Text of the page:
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The Program

Evans Scholars in Washington, D.C.

Evans Scholars in Washington, D.C.

The Philip Evans Scholars Program seeks to provide an extraordinary higher education experience for scholars. In addition to meeting a student's demonstrated financial aid needs for tuition, room, and board, the Program provides a one-time computer grant of up to $1,500 and access to Opportunity Grants of up to $13,500 over four summers for a total of $15,000 between academic years to allow scholars to plan creative and life-enhancing experiences that will expand their horizons and help them achieve their goals.

Students also receive mentoring by Program advisers in close collaboration with the individualized support that all students at Swarthmore College receive from the faculty, staff, and Division of Student Affairs. A network of Philip Evans alumni is also eager to mentor current scholars and offer advice about internships, graduate school and careers.

The Program also encourages opportunities for current scholars to connect with each other. Every matriculating Evans class participates in an Outward Bound trip preceding Swarthmore's new student orientation. There are annual freshman/senior trips to New York City, biennial sophomore/junior trips to Washington, D.C., and monthly "Study Breaks" — social gatherings of Evans scholars planned for and run by the various classes.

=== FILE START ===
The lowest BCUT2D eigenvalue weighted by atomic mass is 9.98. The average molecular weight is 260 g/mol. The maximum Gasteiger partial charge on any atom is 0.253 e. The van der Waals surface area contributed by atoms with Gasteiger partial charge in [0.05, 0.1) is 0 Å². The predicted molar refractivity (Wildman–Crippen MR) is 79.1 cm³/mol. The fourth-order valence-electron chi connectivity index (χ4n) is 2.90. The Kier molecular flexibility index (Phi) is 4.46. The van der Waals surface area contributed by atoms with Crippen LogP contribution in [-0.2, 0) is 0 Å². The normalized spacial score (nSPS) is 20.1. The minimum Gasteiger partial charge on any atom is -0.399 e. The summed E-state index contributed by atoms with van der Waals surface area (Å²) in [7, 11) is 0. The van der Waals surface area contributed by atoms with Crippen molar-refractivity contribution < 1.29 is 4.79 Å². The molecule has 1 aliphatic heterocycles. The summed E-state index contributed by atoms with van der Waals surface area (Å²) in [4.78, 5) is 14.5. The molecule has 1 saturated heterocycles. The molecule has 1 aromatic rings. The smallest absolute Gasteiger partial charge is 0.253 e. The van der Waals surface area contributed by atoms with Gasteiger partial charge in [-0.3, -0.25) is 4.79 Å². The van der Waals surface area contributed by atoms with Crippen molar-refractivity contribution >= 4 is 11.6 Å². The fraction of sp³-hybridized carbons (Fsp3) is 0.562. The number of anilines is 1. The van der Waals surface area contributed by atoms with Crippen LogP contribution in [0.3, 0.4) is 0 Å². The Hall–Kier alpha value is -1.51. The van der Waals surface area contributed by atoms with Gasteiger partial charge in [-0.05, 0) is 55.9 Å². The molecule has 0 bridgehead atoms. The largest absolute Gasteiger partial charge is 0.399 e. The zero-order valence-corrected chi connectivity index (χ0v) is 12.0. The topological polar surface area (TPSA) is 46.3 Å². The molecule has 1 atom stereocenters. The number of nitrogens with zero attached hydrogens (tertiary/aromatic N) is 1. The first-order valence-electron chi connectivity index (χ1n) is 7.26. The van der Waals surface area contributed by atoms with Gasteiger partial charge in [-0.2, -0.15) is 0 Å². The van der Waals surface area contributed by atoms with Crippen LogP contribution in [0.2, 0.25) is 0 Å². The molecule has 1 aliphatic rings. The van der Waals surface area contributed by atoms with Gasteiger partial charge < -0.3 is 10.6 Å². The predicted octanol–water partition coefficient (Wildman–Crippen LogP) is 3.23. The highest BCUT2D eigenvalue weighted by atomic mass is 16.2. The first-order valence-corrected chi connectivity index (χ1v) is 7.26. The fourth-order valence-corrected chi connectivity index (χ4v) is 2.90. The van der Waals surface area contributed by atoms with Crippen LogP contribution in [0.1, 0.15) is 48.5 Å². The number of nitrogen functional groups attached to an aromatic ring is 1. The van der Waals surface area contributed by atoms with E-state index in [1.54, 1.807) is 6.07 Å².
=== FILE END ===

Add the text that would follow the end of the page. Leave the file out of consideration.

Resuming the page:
The Philip Evans Scholars Program was established in 1986 by Jerome Kohlberg '46 in memory of his longtime friend and classmate, Dr. Philip Evans '48. Dr. Evans was a highly admired physician, faithfully serving patients from all walks of life.

Raymundo Alfaro-Aco '12

Raymundo Alfaro-Aco '12 spent a summer volunteering with the Kenya Network of Women with AIDS (KENWA) in Nairobi thanks to his Evans Scholar Opportunity Grant. He says that he was "exposed to the conditions that diseases such as malaria and AIDS cause, and I want to help tackle such diseases from a biochemical perspective."

Rhiannon Graybill '06

Swarthmore TOPSoccer was founded by Evans Scholars Ryan Kuker '06 and Rhiannon Graybill '06. The program pairs young athletes with disabilities with student volunteers who help them learn to play soccer in a supportive environment. Graybill says founding the program is what she is most proud of in her life.